The Rotman Institute of Philosophy K-12 education program employs a variety of active participation strategies that engage students in the exciting world of philosophy. Our lesson plans are designed to promote cross-curricular and integrated learning. Our K-8 activities act as an introduction to general philosophy, while the activities we complete with high school students explore philosophy in a more in-depth, content specific manner. Details on our K-8 activities are listed below. More information on the philosophy of science lesson plans we conduct with high school students (targeted at biology, chemistry, and physics classes) will be available soon.

To learn more about our program or to schedule a visit to your class, please contact the Rotman K-12 Outreach Coordinator, Yousuf Hasan.


The purpose of our K-8 Philosophy Education program is to introduce students to philosophy as a way to improve their critical thinking abilities and communication skills. Using student-centered strategies — where our focus is on how well students learn — we encourage them to:

  • Think critically about what their beliefs are and how they get them
  • Find good reasons to support their ideas
  • Be able to listen to each other’s ideas
  • Share their views and disagree with each other in a friendly and respectful way
  • Answer essential questions about how we should behave, what the world is like, what we can know, and how to think properly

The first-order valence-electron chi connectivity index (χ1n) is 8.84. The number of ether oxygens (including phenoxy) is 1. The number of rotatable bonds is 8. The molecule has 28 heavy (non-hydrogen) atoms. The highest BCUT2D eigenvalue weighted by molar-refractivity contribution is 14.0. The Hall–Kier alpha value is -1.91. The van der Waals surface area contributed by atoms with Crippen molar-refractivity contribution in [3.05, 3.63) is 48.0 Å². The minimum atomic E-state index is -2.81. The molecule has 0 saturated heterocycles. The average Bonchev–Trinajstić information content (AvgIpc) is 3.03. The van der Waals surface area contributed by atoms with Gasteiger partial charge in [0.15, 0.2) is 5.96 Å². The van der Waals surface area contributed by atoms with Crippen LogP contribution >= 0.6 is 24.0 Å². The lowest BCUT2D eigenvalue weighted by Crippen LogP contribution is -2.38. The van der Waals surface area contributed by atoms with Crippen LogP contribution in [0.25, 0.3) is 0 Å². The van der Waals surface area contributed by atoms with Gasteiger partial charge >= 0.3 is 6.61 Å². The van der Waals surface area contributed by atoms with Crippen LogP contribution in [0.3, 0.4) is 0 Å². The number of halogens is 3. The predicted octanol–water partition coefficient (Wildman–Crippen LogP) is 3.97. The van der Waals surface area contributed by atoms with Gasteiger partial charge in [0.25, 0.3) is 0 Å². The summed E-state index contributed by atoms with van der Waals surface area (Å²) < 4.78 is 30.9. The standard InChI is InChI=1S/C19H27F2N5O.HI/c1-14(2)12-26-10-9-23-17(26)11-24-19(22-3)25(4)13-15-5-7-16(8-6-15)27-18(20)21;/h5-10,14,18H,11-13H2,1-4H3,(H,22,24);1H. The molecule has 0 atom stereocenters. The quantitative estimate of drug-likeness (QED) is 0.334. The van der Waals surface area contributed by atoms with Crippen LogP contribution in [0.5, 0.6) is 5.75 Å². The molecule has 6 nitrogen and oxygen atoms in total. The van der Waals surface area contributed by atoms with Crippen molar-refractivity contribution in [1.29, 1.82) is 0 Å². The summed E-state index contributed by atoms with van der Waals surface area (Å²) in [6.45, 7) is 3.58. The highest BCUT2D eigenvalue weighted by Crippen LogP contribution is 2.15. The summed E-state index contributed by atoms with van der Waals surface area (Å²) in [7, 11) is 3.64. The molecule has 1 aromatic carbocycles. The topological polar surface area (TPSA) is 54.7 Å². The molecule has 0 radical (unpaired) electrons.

Learning Outcomes
By the end of the K-8 sessions, students should be able to:

  1. Develop their ability to use disciplinary thinking and compare different ways of reasoning
  2. Give their opinions and defend them by debating in a respectful way
  3. Analyze and critique example arguments
  4. Explain and restate another person’s view
  5. Identify what makes good evidence for a given situation
  6. Formulate and test hypotheses to solve specific problems

Benefits and Objectives
Students will be able to:

  1. Improve their critical thinking skills
  2. Gain confidence in sharing their ideas with their peers
  3. Build a stronger sense of community by valuing mutual respect and active listening
  4. Improve their interest in learning by being actively engaged in the discussion

How it Matches the Ontario Curriculum
These activities are designed to promote cross-curricular and integrated learning — portions of the Arts, Language, Mathematics, Science, and Social Science Ontario Curriculum are addressed.

Example Activity: Philosophy of Science Game — An Inquiry Process Activity (Grade 5/6 & 7/8)

Students play a card game to learn how scientific practices work — learning how science is about updating views based on evidence, and how hypothesis testing leads to improved and informed views about the world. Students will first learn how to construct a hypothesis based on observations. They will test their hypotheses by making further observations, and checking whether or not those observations support or negate their view. They will compare their results with their peers, and further improve on their hypotheses, eventually arriving at a correct hypothesis using this trial and error approach.

How does the game work? We designed cards specifically for our own game. The activity begins with the students watching us play. They witness how the game proceeds, but we don’t tell them the rules of play. Based on the observations they record, they formulate hypotheses of how the game works. Next, students get a chance to play the game themselves — testing their hypotheses first-hand and modifying them as needed.